What Is Product Liability Insurance?

Product liability is all about ensuring quality goods that consumers can buy. Without product liability laws, a developer could simply pretend to research a product that could never work. Subsequently, a manufacturer could pretend to make a product that doesn’t work. Product liability also protects the consumer against product defection or dangers from defective goods. Product liability can also extend to “goods” such as gasoline, pets, or written charts.

Despite the best intentions, products sometimes fail. Perhaps the testing process didn’t find out about a faulty wire that can cause a fire. That’s why most businesses opt to buy product liability insurance, which covers businesses from lawsuits resulting from personal injury related to defective products.

Customers will receive damages from injuries sustained from the defective product: Medical costs, legal fees, and punitive damages. When faulty gasoline is used, it can destroy parts of a vehicle, leading to high fees. Combine that with injury, and you have an expensive case! Sometimes, a case will even award damages for pain and emotional trauma.

The insurance is especially important due to the climbing number of product liability cases in the United States — and the climbing price tag on those cases. Lawyers charge more too.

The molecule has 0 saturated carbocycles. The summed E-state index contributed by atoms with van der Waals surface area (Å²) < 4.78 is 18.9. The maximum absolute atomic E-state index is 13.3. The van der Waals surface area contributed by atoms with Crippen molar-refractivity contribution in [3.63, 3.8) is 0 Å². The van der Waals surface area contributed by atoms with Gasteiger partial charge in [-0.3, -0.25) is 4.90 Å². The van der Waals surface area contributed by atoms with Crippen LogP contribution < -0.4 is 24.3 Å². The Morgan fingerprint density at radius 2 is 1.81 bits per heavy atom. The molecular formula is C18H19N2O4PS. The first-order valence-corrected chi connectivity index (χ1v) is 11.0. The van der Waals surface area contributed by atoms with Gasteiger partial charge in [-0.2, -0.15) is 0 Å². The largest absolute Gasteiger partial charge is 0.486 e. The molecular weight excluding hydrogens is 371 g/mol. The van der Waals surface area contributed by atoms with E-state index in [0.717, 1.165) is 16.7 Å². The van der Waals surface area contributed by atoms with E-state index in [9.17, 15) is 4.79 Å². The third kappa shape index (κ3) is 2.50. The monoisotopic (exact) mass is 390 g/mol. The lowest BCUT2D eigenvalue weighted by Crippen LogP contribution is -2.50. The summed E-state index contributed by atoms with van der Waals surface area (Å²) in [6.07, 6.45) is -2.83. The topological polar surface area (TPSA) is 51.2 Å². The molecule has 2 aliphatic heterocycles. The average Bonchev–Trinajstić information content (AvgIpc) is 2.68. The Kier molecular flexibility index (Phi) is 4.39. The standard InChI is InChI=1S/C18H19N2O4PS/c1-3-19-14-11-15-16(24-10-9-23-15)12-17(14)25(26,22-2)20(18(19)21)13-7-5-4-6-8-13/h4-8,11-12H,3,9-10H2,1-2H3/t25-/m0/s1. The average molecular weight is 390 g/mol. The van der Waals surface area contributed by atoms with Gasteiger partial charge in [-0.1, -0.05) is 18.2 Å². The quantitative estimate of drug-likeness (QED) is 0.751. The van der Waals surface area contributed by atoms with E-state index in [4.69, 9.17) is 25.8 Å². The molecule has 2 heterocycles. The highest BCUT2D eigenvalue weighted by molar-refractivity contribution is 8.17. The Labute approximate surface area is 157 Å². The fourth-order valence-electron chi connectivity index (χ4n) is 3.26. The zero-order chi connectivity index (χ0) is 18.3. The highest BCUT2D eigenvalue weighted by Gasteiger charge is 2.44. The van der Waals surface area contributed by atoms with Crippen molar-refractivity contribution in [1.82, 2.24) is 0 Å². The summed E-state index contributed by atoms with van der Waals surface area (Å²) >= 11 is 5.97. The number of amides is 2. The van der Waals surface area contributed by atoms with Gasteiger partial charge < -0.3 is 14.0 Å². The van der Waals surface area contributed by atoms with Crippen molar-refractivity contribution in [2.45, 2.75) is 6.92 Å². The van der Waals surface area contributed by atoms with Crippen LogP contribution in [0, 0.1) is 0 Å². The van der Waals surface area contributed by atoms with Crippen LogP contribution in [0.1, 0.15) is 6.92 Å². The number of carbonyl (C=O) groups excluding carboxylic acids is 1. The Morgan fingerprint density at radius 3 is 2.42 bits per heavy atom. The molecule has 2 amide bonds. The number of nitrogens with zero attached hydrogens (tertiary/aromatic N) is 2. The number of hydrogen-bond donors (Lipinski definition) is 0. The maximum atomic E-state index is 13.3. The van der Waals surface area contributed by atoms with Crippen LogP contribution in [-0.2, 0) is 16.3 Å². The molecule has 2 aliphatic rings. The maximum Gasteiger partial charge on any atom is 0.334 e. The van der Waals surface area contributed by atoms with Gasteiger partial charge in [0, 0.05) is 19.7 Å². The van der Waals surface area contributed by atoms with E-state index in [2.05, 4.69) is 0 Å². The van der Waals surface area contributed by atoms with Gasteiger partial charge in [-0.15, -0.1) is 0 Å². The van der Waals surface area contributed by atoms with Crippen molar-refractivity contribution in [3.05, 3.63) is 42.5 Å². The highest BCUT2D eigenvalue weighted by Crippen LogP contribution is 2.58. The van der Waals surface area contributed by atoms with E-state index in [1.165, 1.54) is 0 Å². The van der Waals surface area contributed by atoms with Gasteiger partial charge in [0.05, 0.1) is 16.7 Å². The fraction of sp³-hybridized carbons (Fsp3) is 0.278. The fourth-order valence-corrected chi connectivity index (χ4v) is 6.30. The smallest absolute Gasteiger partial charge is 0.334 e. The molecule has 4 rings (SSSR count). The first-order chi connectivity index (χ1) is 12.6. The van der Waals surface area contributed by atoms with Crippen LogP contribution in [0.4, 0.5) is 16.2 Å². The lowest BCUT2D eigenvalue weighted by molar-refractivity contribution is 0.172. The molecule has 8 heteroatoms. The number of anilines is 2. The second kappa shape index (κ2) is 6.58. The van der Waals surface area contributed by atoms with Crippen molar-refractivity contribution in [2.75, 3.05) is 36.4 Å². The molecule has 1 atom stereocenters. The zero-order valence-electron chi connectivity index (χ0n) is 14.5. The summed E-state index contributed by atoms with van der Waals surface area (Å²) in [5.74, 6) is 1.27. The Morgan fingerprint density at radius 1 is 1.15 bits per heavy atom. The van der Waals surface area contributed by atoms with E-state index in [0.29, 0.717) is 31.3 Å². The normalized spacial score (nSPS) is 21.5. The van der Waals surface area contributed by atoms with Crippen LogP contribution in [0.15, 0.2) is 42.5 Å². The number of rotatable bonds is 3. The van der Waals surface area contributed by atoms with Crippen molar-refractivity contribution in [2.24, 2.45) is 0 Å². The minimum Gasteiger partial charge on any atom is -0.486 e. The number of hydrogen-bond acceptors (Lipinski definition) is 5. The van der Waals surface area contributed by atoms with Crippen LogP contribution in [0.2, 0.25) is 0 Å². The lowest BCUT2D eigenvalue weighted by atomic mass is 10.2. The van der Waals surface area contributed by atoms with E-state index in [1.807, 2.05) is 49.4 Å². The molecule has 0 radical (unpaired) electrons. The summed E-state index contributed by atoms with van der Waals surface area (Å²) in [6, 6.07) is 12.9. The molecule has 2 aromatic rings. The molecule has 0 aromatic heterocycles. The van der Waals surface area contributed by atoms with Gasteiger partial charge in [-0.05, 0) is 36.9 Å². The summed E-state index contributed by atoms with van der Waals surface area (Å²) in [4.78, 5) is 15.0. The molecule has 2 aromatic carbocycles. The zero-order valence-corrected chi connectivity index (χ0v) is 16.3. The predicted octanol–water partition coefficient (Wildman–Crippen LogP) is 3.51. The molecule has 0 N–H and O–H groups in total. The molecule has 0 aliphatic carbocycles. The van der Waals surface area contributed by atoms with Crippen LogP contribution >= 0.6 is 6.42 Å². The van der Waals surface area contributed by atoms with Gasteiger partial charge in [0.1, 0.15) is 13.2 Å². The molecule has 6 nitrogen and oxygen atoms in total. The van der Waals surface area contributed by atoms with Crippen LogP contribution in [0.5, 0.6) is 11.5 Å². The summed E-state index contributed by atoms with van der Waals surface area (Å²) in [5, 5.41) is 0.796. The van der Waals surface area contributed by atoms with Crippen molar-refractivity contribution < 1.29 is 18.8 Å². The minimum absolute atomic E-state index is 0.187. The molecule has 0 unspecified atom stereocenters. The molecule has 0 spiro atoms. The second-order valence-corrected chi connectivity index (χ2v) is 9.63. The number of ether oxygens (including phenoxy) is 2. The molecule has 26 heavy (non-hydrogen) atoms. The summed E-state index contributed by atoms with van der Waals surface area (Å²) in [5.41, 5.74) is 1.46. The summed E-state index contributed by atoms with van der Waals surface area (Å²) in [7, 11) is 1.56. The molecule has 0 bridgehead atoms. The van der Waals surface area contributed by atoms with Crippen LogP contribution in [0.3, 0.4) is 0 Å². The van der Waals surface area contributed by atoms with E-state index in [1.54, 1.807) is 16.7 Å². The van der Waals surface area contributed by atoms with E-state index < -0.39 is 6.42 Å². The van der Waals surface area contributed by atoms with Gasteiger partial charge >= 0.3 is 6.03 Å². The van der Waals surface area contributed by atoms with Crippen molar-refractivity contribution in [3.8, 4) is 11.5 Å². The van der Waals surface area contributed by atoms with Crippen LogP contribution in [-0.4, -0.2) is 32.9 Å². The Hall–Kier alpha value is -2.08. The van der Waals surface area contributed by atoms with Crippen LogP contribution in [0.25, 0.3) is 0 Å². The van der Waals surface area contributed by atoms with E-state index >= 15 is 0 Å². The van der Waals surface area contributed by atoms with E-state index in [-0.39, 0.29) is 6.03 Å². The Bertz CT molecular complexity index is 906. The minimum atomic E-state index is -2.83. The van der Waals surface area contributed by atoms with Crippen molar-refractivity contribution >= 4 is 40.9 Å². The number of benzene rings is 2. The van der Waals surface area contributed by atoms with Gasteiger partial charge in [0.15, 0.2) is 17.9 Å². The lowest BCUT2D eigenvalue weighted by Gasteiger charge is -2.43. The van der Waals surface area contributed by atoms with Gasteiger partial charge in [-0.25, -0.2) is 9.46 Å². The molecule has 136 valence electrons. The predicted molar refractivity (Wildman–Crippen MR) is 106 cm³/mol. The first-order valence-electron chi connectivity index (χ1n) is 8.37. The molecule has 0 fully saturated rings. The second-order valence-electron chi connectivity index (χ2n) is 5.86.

The type and amount of insurance purchases in a plan depends on a number of factors. How large is your business? How many products does the business sell? Have your marketed products ever resulted in a previous personal injury case? These are questions an insurance provider will need answered before you receive a quote. Other factors include the type of business, its location, and policy limitations.

Most plans cover design defects, manufacturing defects, strict liability (a customer is injured but not due to negligence), and improper warning (a customer is injured because the warning labels on the product were insufficient). 

Not sure if you need product liability insurance? The vast majority of businesses could benefit, including manufacturers, retailers, and wholesalers or distributors.